When my boys were little — they are little now, but I mean littler — they would frequently wake me up in the middle of the night.
After I would get them settled back down, I found myself struggling to get back asleep. I was already exhausted from the day and I needed every minute of sleep I could get. Why the #*%# was my brain keeping me up?
A friend suggested that the next time it happened I should try listing all the things I was thankful for.
The next night I tried it and I was back asleep in two seconds.
At first I thought I fell asleep so quickly because listing things relaxed me, like counting sheep. But it felt more like when I was in college and my physics textbook was so dull, it was more powerful than any sleeping pill. There is no adrenaline rush from thinking about all your blessings.
I wondered: Am I really so bored by my own gratefulness?
So when I was trying to decide what to write for my Thanksgiving column I worried if thankfulness was too boring of a subject. Nobody needs a sleep aid over Thanksgiving; everyone is already so pumped full of turkey and wine.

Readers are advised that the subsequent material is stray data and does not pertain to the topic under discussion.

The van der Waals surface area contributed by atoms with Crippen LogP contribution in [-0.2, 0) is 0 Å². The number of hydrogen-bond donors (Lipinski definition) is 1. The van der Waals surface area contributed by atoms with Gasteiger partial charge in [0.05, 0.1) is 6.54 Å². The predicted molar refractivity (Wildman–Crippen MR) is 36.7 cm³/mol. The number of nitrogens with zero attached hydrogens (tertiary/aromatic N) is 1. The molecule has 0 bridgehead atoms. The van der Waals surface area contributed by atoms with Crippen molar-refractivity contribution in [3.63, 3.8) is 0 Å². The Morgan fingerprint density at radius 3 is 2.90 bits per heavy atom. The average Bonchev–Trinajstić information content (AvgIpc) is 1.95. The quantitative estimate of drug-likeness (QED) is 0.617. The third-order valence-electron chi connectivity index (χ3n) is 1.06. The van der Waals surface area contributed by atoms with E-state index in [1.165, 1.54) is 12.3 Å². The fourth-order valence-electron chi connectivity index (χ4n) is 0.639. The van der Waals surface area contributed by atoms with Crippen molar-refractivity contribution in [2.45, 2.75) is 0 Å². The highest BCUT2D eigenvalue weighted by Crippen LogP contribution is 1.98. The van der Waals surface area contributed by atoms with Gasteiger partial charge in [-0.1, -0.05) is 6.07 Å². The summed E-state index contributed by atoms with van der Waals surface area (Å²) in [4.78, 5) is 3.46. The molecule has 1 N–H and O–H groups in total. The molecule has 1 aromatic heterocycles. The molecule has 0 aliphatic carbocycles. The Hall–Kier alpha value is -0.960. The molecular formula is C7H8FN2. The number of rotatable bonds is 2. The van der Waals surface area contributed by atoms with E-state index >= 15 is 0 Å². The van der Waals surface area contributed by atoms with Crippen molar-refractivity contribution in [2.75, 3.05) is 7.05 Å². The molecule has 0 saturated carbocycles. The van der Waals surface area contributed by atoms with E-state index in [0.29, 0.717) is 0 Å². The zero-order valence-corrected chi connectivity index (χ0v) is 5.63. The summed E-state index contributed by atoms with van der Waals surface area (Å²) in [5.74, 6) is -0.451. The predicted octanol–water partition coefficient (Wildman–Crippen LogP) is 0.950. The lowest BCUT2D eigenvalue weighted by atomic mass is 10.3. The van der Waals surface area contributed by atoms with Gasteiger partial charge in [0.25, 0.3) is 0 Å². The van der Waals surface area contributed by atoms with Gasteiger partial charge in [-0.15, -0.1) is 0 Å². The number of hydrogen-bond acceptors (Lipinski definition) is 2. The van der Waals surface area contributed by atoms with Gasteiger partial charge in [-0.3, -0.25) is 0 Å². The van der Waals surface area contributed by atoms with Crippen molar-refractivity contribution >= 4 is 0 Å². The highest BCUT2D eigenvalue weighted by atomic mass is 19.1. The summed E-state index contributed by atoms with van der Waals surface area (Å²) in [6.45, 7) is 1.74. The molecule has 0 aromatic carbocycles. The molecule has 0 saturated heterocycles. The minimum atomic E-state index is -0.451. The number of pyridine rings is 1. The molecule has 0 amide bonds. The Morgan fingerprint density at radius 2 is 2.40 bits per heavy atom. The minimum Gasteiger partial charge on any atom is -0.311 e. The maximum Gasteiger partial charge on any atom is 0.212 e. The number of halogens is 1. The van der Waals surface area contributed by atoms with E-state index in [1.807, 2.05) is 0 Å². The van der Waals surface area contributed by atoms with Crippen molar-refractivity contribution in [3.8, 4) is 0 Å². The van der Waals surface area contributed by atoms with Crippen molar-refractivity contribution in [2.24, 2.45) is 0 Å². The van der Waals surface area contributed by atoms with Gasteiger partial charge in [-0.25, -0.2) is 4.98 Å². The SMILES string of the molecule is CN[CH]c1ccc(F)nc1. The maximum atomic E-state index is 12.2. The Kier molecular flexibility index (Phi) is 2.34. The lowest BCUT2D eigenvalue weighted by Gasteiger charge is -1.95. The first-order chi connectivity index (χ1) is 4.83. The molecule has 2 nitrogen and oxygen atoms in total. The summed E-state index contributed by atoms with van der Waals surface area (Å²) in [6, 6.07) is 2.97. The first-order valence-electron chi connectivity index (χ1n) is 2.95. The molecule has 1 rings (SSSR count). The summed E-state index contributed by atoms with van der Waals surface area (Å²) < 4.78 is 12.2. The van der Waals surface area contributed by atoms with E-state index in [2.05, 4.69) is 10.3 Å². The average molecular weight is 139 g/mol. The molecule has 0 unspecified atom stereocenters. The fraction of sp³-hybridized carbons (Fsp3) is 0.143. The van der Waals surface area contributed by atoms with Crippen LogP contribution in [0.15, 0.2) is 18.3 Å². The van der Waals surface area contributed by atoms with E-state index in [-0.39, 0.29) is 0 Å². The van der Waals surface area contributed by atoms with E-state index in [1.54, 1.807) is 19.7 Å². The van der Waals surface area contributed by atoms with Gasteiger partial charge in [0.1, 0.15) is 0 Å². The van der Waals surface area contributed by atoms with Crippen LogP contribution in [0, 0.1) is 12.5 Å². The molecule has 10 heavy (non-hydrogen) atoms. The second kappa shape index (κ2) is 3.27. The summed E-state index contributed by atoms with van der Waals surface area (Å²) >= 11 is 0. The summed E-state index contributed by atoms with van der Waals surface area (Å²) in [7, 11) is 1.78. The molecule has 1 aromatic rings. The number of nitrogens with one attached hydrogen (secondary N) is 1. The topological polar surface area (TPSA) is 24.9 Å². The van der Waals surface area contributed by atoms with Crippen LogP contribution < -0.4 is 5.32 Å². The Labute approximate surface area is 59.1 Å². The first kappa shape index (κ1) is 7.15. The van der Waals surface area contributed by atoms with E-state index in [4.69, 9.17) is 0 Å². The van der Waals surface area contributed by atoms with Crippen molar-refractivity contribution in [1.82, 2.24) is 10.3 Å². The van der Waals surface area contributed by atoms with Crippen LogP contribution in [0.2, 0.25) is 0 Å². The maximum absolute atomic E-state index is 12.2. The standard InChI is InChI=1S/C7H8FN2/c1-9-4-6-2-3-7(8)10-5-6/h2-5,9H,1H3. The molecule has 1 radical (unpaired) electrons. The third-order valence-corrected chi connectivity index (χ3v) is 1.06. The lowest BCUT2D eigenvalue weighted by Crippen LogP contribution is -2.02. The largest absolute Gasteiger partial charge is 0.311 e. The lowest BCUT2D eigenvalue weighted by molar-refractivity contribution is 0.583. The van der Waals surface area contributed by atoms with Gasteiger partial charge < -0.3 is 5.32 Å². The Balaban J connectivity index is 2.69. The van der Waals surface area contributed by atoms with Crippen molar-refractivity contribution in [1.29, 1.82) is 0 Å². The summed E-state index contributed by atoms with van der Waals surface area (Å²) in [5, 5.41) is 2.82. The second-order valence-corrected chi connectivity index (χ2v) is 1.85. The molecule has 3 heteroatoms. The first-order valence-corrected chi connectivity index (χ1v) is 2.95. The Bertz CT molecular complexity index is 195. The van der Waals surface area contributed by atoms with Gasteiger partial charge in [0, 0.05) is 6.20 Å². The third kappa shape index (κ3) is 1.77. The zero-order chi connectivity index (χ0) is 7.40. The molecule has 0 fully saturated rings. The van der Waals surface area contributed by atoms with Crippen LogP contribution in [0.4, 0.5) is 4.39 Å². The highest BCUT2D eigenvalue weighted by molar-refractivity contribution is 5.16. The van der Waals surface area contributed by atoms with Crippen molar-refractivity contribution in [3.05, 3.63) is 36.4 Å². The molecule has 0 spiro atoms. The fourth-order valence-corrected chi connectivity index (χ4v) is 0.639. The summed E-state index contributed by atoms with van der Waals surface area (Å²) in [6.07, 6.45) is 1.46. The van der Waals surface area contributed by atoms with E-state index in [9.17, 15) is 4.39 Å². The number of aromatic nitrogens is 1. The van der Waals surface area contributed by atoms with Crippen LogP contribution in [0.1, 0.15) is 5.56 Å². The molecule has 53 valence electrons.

And truthfully I’m not a big fan of Thanksgiving. I don’t eat turkey. I don’t like cranberry sauce. I’m allergic to sweet potatoes. But as I age, I do think there is a big place for a day of giving thanks. It’s important to feast, to savor and to enjoy family and friends. It is important to have a day where we put away our desires and focus on all that we have, even if it seems like very little.
I don’t have any new perspectives on thankfulness, but I do want to encourage you to take the time to be thankful.
So this Thursday, after you are stuffed with tryptophan from the turkey and melatonin from all the red wine, if you are still awake list all that you are grateful for (like that someone invented TUMS). It’ll put you right to sleep.
Wishing you and your loved ones a Happy Thanksgiving.